April 25, 1918–October 7, 1995
BY E.MARGARET BURBIDGE
GÉRARD HENRI DE VAUCOULEURS began a lifetime in astronomy as an amateur, observing planets in the solar system from early childhood; his name is especially linked with his early studies of the planet Mars. His major achievements, however, have been in his work on galaxies—the extragalactic universe—and his name will always be tied to that of his wife and coworker in these fields, Antoinette (Piétra) de Vaucouleurs. Gérard was elected to the National Academy of Sciences in 1986.
Gérard de Vaucouleurs was born in Paris on April 25, 1918; he died in Austin, Texas, on October 7, 1995. His family background and father’s name have proved elusive, since early in life he took the maiden name of his mother, de Vaucouleurs. He had a sister; she died in the same year as his mother, some eight years before his death.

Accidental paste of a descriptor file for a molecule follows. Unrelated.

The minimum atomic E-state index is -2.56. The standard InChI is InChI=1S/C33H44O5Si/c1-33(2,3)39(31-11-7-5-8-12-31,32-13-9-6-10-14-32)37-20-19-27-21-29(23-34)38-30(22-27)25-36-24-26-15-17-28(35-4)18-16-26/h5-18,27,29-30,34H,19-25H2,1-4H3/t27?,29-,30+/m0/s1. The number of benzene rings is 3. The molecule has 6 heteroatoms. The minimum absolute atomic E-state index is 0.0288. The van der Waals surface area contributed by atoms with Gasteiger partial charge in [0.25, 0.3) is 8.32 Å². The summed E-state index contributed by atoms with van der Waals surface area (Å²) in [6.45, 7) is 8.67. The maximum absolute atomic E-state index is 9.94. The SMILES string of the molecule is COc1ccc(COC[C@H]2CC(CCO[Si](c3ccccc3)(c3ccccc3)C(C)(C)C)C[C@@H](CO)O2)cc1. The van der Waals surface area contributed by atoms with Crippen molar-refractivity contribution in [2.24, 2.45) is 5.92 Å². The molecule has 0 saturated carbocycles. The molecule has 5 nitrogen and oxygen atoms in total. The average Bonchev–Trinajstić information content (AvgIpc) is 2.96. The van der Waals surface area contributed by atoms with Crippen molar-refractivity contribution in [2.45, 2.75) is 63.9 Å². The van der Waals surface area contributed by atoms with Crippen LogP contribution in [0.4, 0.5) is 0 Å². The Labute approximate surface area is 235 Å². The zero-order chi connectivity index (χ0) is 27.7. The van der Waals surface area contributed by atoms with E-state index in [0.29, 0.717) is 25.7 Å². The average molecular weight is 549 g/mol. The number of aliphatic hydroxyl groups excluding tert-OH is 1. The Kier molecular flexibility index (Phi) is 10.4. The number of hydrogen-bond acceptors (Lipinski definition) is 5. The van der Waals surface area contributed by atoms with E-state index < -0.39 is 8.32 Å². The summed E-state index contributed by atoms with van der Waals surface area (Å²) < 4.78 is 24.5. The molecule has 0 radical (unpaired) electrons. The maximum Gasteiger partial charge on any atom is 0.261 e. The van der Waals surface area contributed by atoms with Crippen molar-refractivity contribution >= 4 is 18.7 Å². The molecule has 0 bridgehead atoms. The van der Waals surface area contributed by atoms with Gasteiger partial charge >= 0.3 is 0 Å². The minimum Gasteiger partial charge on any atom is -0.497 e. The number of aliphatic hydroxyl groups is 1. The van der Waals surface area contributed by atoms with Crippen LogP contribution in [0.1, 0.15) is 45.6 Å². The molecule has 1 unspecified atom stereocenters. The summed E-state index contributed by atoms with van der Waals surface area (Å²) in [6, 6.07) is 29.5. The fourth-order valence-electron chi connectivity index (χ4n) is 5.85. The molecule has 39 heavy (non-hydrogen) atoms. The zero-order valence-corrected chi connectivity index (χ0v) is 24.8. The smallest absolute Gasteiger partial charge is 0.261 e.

From an early age Gérard was interested in astronomy. As a boy of 10 he observed the Moon from the balcony of his family’s apartment, using a marine telescope borrowed from a friend.1 A few years later his mother purchased a small telescope for him. By age 15 he was an enthusiastic amateur astronomer,2 passionately interested in solar system astronomy. At this young age he observed various stellar